Finally, there are various 3rd party per VM encryption solutions on the market that vSAN would also support. For instance, HyTrust Datacontrol.
I hope this helps clear up what options there are for vSAN encryption and the various tradeoffs.
I’m looking forward to VMworld 2018 in a few weeks. It’s always a long week but a great time. I look forward to catching up with coworkers, partners, customers, and friends. And, I’ll also have to do a little work. This year I have 2 breakout speaking sessions.
vSAN Technical Customer Panel on vSAN Experiences [HCI1615PU]
Monday, Aug 27, 12:30 p.m. – 1:30 p.m.
The Panel will consist of 4 vSAN customers: General Motors, United States Senate Federal Credit Union, Rent-A-Center, and
Brinks Oakland University. Brinks is a great vSAN customer but is doing an NSX session at the same time as the vSAN session so we are lucky to add Oakland University to the panel. I will moderate the session, ask the customers to describe their company, role, environment, and how they are using vSAN. General Motors will talk about their large VDI deployment. Unites States Federal Credit Union will discuss their use of vSAN in remote offices, VVols, and Storage Policy Based Management (SPBM). Rent-A-Center will discuss vSAN for management clusters, VDI, and the benefit of VxRail. Oakland University will discuss their vSAN stretched cluster, Data at Rest Encryption, and Dedupe/Compression. After each panelist does this, we’ll take questions from the audience.
Here’s a recording of last year’s session to give you an idea: https://youtu.be/x4ioatHqQOI
On the panel we had Sanofi, Travelers, Sekisui Pharmaceutical, and Herbalife. The year before we had Stanley Black and Decker, Synergent Bank, M&T Bank, and Baystate Health. Both were great sessions and this year looks like it will be too.
Achieving a GDPR-Ready Architecture Leveraging VMware vSAN [HCI3452BU]
Wednesday, Aug 29, 12:30 p.m. – 1:30 p.m.
When it comes to security in vSAN, most think Data at Rest Encryption and to make this all work you need a key management server. It’s tough to beat HyTrust for this. They offer the software for free and support for a small fee. But that’s not all they do. Check out this session to find out more. Dave Siles and I will discuss GDPR-Ready Architecture and how vSAN encryption can help.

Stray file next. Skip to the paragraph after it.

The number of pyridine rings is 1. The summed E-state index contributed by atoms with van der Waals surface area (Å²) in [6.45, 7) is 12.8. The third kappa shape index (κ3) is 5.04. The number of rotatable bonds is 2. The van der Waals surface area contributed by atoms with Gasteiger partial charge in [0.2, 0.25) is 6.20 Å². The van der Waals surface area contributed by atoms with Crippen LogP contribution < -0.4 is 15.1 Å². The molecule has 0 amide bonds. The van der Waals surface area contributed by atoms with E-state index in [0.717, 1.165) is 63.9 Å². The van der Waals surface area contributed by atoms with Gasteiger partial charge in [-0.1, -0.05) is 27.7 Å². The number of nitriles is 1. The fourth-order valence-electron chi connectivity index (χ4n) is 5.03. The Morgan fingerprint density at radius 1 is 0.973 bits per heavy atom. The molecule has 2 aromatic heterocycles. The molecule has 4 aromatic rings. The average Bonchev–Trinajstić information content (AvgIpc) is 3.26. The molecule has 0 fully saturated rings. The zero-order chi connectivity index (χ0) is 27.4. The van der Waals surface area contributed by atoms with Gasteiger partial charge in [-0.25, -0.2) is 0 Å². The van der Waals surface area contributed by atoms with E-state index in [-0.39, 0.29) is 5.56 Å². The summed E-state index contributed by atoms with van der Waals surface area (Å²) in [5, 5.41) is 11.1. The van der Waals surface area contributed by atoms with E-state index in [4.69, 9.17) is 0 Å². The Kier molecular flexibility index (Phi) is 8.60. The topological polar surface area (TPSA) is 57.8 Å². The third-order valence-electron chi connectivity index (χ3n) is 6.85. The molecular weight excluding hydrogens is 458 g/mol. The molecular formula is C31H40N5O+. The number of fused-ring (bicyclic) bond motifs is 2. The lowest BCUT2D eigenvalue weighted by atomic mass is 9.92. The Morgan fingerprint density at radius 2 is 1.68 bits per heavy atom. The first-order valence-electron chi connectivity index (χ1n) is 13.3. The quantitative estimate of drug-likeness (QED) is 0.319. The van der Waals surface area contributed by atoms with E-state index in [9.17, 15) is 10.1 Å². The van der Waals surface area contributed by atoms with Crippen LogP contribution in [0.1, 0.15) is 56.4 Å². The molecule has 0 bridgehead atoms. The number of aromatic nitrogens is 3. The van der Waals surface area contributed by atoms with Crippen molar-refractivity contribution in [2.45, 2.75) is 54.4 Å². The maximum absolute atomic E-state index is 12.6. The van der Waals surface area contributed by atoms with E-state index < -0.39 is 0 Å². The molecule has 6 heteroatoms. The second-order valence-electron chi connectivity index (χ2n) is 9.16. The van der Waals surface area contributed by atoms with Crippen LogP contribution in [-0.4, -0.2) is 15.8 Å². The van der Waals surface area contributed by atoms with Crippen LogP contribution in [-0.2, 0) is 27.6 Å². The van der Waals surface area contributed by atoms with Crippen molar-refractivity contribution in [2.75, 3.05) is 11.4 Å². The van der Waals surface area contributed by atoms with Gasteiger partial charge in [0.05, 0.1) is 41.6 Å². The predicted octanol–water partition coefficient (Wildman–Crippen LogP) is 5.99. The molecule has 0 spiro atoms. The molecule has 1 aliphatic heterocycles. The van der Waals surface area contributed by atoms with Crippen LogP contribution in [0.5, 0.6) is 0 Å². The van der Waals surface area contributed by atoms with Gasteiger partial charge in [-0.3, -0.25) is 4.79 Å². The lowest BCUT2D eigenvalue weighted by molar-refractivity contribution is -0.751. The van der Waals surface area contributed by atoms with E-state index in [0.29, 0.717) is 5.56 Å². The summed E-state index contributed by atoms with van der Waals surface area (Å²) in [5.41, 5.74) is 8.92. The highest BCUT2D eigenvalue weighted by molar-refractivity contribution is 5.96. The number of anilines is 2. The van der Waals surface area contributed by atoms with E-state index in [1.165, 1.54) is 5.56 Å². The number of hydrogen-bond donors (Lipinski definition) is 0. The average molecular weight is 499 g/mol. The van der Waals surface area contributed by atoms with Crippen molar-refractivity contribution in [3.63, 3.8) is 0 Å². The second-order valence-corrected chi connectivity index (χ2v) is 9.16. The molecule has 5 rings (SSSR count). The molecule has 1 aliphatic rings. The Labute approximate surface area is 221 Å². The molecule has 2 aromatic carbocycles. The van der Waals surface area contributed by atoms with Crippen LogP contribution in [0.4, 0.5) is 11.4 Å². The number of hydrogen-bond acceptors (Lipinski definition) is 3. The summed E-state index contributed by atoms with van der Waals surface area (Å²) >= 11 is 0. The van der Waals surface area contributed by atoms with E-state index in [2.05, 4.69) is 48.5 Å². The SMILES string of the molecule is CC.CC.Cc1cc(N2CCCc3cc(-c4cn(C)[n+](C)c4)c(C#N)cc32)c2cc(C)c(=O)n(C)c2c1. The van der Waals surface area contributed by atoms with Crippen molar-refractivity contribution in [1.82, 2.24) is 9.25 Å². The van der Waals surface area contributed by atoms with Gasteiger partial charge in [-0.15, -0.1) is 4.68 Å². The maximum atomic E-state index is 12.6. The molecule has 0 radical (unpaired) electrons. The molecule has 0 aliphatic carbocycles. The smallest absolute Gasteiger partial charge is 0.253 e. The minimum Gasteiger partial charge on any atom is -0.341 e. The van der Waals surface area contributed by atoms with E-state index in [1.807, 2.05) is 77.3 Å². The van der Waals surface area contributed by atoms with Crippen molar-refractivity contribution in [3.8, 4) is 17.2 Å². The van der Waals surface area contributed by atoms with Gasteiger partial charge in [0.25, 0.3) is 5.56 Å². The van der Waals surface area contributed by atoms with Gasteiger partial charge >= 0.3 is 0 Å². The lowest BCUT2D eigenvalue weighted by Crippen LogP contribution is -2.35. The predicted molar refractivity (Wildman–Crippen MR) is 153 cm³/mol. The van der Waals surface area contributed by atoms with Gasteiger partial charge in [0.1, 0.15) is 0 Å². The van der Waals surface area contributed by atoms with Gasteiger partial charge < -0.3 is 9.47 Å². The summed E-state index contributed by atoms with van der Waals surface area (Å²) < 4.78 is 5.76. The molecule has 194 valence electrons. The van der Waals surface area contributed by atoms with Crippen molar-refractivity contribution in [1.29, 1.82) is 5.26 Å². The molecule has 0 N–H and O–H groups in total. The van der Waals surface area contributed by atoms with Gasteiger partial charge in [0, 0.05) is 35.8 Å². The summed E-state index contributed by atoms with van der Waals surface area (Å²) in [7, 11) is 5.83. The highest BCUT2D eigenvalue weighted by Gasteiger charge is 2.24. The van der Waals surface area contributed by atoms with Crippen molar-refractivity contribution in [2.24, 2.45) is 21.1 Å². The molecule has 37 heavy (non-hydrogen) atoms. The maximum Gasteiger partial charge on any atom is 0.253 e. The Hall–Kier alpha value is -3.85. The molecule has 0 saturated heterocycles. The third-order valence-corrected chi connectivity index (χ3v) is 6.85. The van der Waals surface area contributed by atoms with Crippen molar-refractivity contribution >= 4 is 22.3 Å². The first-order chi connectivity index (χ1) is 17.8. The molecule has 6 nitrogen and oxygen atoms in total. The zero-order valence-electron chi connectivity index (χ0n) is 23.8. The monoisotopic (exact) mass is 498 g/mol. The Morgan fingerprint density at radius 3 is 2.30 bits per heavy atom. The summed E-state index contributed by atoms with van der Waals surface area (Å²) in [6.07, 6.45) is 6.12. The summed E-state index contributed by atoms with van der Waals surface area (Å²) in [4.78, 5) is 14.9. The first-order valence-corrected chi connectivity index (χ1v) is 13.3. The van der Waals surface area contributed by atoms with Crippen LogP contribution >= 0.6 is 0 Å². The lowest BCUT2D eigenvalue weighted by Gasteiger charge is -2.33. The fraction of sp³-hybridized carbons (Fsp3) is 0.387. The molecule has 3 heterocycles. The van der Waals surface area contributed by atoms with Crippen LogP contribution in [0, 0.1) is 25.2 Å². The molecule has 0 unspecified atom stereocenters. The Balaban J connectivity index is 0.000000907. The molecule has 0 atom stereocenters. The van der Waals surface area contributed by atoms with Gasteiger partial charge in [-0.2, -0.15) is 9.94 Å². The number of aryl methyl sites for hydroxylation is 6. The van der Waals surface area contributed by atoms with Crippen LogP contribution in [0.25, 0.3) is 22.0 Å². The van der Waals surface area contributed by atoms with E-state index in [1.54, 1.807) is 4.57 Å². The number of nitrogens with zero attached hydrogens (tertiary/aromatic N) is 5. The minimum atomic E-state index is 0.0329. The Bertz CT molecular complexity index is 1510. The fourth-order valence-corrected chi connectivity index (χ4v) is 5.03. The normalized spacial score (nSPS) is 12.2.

Recently, one of my colleagues was working with a customer that was intermittently getting an error on the vSAN health check in vSAN 6.6.x indicating that “A few hosts were failing ping test – large packet ping test: vsan: mtu check (ping with large packet size)”. As reported by the customer the same cluster would sometimes pass all tests in vSAN Health, and other times report the error above.
The customer enabled the vSphere distributed switch (VDS) health check and ran it on the vSphere distributed switch that was supporting the cluster. The VDS health check immediately reported …
- Mismatched VLAN trunks between a vSphere distributed switch and physical switch.
- Mismatched MTU settings between physical network adapters, distributed switches, and physical switch ports.
The VDS health check also reported which uplinks across the hosts had these specific misconfiguration issues, so customer had something concrete to take to his networking team to resolve the problem.
I thought this was a good example of using these two tools together to identify a networking problem and providing evidence to help facilitate the resolution.
To fully evacuate a vSAN host and satisfy FTT=1, FTM=RAID1 you must have at least 4 hosts in the cluster. When a host is put in maintenance mode and fully evacuated, that host data is spread across the surviving hosts. In other words, if you follow the vSAN best practice guidance to stay less than or equal to 70% utilized, then the capacity that represents the 70% utilization must now fit on 3 hosts, which means those 3 hosts become 93% utilized (70% utilized * 4 nodes / 3 nodes = 93.3% utilized). The more hosts you have in the cluster, the less utilized your cluster will be when putting a host in maintenance mode. For example: 70% utilized * 10 nodes / 9 nodes = 77.7% utilized after evacuation of a host.
The formula for this is:
% Utilization after evacuation = (% Utilization before evacuation * # nodes) / (# nodes – 1)